SLEEP-WAKE CONSOLIDATION AND LANGUAGE DEVELOPMENT
Associations Between Sleep-Wake Consolidation and Language Development in Early Childhood: A Longitudinal Twin Study
Ginette Dionne, PhD1,2; Evelyne Touchette, PhD1,3; Nadine Forget-Dubois, PhD1,2; Dominique Petit, PhD4; Richard E. Tremblay, PhD1,5,6,7,8; Jacques Y. Montplaisir, MD, PhD4,6; Michel Boivin, PhD1,2
1Research Unit on Children's Psychosocial Maladjustment, Montreal, Canada; 2School of psychology, Laval University, Québec, Canada; 3Paris Sud Innovation Group of Adolescent Mental Health, INSERM U669, Paris, France; 4Sleep Disorders Centre, Sacré-Coeur Hospital, Montreal, Canada; 5Department of Psychology, University of Montreal, Montreal, Quebec, Canada; 6Department of Psychiatry, University of Montreal, Montreal, Quebec, Canada; 7International Laboratory for Child and Adolescent Mental Health Development, INSERM U669, Paris, France; 8School of Public Health and Population Science, University College Dublin, Dublin, Ireland
The objectives were (1) to assess associations between sleep consolidation at 6, 18 and 30 months and language skills at 18, 30, and 60 months; and (2) to investigate the genetic/environmental etiology of these associations.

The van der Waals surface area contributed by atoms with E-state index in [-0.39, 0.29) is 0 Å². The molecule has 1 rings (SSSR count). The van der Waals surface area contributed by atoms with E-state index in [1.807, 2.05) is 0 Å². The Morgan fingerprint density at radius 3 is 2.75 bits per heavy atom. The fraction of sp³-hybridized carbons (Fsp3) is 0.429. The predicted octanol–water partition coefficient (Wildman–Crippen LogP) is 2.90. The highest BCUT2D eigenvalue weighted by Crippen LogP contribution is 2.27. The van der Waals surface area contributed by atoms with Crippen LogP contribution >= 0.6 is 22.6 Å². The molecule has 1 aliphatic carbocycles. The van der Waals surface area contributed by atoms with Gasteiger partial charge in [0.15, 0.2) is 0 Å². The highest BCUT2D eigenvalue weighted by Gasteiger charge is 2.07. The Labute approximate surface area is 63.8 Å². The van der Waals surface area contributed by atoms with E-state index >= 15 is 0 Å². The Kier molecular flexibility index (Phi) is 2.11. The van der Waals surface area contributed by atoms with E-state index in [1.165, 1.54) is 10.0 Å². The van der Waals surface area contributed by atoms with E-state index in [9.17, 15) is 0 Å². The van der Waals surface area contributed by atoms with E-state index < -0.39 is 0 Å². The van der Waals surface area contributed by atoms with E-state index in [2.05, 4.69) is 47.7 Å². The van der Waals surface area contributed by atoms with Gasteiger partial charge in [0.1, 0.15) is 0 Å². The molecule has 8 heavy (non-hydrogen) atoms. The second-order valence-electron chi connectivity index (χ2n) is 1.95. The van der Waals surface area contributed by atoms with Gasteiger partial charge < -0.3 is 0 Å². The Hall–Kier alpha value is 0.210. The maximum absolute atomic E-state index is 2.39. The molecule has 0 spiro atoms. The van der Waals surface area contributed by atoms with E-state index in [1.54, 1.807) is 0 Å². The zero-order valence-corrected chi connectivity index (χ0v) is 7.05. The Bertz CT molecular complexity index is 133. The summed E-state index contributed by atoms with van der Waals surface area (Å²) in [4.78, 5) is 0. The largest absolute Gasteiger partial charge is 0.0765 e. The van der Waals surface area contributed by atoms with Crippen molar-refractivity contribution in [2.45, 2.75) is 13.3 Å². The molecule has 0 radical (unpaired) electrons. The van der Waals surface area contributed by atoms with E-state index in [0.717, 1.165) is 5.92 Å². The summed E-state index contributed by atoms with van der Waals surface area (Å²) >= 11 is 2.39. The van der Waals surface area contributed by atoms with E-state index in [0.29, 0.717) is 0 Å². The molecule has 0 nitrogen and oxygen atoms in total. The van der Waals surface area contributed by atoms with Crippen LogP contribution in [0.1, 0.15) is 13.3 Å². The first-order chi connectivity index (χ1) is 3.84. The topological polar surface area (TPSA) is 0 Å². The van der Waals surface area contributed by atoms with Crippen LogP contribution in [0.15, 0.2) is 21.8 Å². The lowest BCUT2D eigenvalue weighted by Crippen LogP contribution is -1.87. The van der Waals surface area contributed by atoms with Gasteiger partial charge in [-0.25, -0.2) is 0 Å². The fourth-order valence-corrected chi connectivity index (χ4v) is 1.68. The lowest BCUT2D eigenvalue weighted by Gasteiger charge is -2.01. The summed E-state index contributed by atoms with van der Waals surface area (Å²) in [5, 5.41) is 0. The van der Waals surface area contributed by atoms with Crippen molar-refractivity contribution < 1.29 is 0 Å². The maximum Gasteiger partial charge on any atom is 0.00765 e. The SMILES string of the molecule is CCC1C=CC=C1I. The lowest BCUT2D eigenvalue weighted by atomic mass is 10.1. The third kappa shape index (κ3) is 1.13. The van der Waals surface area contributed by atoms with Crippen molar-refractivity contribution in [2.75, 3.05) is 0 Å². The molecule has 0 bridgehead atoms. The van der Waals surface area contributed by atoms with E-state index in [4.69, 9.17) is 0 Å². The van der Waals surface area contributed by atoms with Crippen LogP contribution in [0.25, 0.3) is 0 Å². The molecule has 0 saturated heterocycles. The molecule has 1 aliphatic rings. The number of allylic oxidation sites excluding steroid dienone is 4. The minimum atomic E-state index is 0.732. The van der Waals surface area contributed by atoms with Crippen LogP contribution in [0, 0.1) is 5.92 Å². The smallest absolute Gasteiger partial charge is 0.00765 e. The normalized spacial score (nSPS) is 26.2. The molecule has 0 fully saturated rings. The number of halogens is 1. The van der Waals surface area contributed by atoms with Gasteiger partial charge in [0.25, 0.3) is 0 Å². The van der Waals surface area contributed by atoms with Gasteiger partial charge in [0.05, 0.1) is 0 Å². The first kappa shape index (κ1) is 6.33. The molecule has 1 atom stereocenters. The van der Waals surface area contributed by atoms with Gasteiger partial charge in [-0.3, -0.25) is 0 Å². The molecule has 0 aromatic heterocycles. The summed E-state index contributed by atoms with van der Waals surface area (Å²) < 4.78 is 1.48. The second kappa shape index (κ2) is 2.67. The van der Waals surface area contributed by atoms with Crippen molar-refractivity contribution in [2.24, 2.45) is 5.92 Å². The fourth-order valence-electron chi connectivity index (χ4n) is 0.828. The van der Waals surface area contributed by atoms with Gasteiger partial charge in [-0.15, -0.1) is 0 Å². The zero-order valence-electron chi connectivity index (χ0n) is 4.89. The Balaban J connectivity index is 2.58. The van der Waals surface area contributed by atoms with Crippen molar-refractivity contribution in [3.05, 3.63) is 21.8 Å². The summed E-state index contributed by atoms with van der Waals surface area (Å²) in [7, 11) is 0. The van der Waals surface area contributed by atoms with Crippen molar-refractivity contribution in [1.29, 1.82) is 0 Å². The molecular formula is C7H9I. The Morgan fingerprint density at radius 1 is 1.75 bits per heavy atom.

Longitudinal study of a population-based twin cohort.
1029 twins from the Quebec Newborn Twin Study.
Measurements and Results:
Sleep consolidation was derived from parental reports of day/night consecutive sleeping durations. Language skills were assessed with the MacArthur Communicative Development Inventory at 18 and 30 months and the Peabody Picture Vocabulary Test at 60 months. The day/night sleep ratio decreased significantly from 6 to 30 months. The 6- and 18-month ratios were negatively correlated with subsequent language skills. Children with language delays at 60 months had less mature sleep consolidation at both 6 and 18 months than children without delays and those with transient early delays. Genetic and regression analyses revealed that the sleep ratio at 6 months was highly heritable (64%) and predicted 18-month (B = −0.06) and 30-month language (B = −0.11) mainly through additive genetic influences (RGs = 0.32 and 0.33, respectively). By contrast, the sleep ratio at 18 months was mainly due to shared environment influences (58%) and predicted 60-month language (B = −0.08) through shared environment influences (RCs = 0.24).
Poor sleep consolidation during the first 2 years of life may be a risk factor for language learning, whereas good sleep consolidation may foster language learning through successive genetic and environmental influences.
Dionne G; Touchette E; Forget-Dubois N; Petit D; Tremblay RE; Montplaisir JY; Boivin M. Associations between sleep-wake consolidation and language development in early childhood: a longitudinal twin study. SLEEP 2011;34(8):987-995.